The theory of planned behavior is known to be one of the most popular theories identified in predicting and explaining human behaviors. The original journal article written by Icek Ajzen was published in 1991 as an extension of the theory of reasoned action. The theory of planned behavior distinguishes between three types of beliefs, and within those beliefs lays six constructs that collectively represent an individual’s actual control over their behavior (Lamorte, 2016). The three beliefs proposed by Ajzen are behavioral beliefs, normative beliefs, and control beliefs. The six constructs within the three beliefs are: attitude, behavioral intention, subjective norms, social norms, perceived power, and perceived behavioral control (Lamorte, 2016). These three beliefs according to Ajzen, are what determine intentions and behavior. The theory also proposes that behavioral intention is the most significant predictor of human behavior.
In regard to behavioral beliefs, these beliefs are assumed to influence the construct of attitudes and behavior intention toward behaviors (Ajzen, 1991). In other words, what an individual believes about a behavior has an impact on the attitude toward that behavior, and that impact can influence behavior intentions. For instance, if an individual has a negative belief about a behavior, then their attitude toward that behavior will also be negative, and vice versa. Having a negative behavior and attitude in regards to a behavior will significantly impact the behavior intentions.
In regard to normative beliefs, these beliefs constitute the underlying determinants of the construct of social and subjective norms (Ajzen, 1991). In other words, normative beliefs are concerned with the likelihood that important referent individuals will approve or disapprove the behavior (Ajzen, 1991). For instance if an important referent individual disapproves a behavior, the subject may also disapprove of the behavior, and vice versa.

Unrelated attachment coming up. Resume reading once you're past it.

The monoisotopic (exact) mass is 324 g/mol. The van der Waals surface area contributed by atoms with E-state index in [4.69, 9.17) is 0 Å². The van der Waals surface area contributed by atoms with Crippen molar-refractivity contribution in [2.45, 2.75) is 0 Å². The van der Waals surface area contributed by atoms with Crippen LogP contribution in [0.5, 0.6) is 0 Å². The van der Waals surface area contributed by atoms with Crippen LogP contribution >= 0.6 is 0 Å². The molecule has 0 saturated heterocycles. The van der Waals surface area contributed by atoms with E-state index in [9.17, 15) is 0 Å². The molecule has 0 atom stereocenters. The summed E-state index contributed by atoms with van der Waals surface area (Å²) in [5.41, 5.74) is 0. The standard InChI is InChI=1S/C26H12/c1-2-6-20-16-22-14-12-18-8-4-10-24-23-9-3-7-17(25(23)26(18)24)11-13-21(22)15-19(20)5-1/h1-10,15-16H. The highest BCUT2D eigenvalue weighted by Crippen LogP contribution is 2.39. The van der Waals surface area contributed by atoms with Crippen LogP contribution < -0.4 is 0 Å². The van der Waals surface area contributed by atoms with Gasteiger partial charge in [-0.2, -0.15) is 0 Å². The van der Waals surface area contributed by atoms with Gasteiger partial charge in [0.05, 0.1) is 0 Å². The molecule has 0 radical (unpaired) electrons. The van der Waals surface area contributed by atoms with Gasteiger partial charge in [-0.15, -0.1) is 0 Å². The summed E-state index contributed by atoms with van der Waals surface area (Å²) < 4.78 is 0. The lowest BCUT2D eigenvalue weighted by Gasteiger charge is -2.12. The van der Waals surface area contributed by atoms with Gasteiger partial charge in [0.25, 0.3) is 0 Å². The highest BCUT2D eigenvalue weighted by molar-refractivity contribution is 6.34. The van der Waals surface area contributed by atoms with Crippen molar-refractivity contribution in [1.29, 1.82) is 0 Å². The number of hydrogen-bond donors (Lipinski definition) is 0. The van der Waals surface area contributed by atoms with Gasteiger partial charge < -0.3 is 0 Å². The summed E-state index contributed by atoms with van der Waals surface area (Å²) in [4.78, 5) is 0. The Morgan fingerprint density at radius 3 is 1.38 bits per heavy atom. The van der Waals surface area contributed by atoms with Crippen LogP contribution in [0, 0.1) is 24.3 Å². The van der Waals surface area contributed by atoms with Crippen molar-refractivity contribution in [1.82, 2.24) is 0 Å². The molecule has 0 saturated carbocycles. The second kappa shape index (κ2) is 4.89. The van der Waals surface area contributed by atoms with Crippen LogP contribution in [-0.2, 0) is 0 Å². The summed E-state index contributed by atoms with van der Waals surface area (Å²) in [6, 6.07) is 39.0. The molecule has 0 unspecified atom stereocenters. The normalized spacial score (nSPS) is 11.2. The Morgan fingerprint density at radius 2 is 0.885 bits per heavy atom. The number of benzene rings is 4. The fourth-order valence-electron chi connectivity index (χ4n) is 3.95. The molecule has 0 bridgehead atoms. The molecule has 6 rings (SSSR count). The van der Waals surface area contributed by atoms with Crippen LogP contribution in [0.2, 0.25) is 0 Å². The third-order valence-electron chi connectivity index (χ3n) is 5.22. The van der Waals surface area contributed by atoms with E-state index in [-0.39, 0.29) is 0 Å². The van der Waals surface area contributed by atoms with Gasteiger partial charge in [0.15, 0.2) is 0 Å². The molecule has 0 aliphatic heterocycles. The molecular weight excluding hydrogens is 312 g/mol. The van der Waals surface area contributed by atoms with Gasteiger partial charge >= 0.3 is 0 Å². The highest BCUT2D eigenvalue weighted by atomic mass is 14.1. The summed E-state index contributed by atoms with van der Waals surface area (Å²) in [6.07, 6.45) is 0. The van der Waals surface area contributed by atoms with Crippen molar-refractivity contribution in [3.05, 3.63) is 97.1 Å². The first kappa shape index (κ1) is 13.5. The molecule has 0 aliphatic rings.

Control beliefs provide the basis for the construct of perceived behavioral control and perceived power (Ajzen, 1991). In other words, control beliefs are the basis of how hard or easy (the perception of behavior) is in relation to the requisite resources and opportunities (Ajzen, 1991). Control beliefs also take into account past experience with the behavior as well as second-hand information in reference to the behavior (Ajzen, 1991). For instance, if an individual perceives to be powerless in reference to a behavior, or believes that the behavior is hard to accomplish due to past experiences, or an acquaintance had difficulty in performing the behavior, the likelihood of performing that behavior is minimal, and vice versa.
The key component of the theory of planned behavior is intent (Lamorte, 2016). “Intentions are assumed to capture the motivational factors that influence a behavior (Ajzen, 1991). Ajzen (1991) suggests that the stronger the intention to engage in a behavior, the more the likelihood of its performance. In other words, the stronger the motivational factors that influence a behavior, the stronger the intentions. Ajzen (1991) also suggests that as a general rule, the more favorable the attitude and subjective norm toward a behavior, and the greater the perceived behavioral control, the stronger an individual’s intention to perform the beha